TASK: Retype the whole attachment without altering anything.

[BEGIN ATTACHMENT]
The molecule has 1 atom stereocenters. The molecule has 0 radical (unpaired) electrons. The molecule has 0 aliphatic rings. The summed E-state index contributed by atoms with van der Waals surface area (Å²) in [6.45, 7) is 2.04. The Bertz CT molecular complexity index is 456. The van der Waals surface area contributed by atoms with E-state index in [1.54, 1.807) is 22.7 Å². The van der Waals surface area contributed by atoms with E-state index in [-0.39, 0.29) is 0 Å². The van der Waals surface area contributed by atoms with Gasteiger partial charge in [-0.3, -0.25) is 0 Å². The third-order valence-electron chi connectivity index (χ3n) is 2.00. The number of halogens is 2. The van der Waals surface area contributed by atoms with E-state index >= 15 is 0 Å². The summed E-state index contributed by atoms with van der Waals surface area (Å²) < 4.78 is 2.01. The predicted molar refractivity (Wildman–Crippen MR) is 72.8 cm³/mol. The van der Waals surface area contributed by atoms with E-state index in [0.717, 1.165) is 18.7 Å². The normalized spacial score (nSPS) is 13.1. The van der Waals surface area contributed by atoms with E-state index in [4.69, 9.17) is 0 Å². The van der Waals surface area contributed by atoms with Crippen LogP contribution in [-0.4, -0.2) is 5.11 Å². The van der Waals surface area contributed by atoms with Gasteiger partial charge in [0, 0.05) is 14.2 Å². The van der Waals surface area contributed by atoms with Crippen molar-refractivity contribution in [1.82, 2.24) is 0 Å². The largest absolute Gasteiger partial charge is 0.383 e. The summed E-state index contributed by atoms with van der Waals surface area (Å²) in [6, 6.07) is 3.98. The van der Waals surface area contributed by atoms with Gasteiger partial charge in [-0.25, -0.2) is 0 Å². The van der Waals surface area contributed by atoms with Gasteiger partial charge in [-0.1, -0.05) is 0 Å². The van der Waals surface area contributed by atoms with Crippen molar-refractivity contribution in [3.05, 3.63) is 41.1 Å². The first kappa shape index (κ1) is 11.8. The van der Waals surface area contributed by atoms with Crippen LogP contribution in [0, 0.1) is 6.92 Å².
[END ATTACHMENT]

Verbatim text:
The molecule has 1 atom stereocenters. The molecule has 0 radical (unpaired) electrons. The molecule has 0 aliphatic rings. The summed E-state index contributed by atoms with van der Waals surface area (Å²) in [6.45, 7) is 2.04. The Bertz CT molecular complexity index is 456. The van der Waals surface area contributed by atoms with E-state index in [1.54, 1.807) is 22.7 Å². The van der Waals surface area contributed by atoms with E-state index in [-0.39, 0.29) is 0 Å². The van der Waals surface area contributed by atoms with Gasteiger partial charge in [-0.3, -0.25) is 0 Å². The third-order valence-electron chi connectivity index (χ3n) is 2.00. The number of halogens is 2. The van der Waals surface area contributed by atoms with E-state index >= 15 is 0 Å². The summed E-state index contributed by atoms with van der Waals surface area (Å²) < 4.78 is 2.01. The predicted molar refractivity (Wildman–Crippen MR) is 72.8 cm³/mol. The van der Waals surface area contributed by atoms with E-state index in [0.717, 1.165) is 18.7 Å². The normalized spacial score (nSPS) is 13.1. The van der Waals surface area contributed by atoms with E-state index in [4.69, 9.17) is 0 Å². The van der Waals surface area contributed by atoms with Crippen LogP contribution in [-0.4, -0.2) is 5.11 Å². The van der Waals surface area contributed by atoms with Gasteiger partial charge in [0, 0.05) is 14.2 Å². The van der Waals surface area contributed by atoms with Crippen molar-refractivity contribution in [1.82, 2.24) is 0 Å². The largest absolute Gasteiger partial charge is 0.383 e. The summed E-state index contributed by atoms with van der Waals surface area (Å²) in [6, 6.07) is 3.98. The van der Waals surface area contributed by atoms with Gasteiger partial charge in [-0.25, -0.2) is 0 Å². The van der Waals surface area contributed by atoms with Gasteiger partial charge in [-0.1, -0.05) is 0 Å². The van der Waals surface area contributed by atoms with Crippen molar-refractivity contribution in [3.05, 3.63) is 41.1 Å². The first kappa shape index (κ1) is 11.8. The van der Waals surface area contributed by atoms with Crippen LogP contribution in [0, 0.1) is 6.92 Å².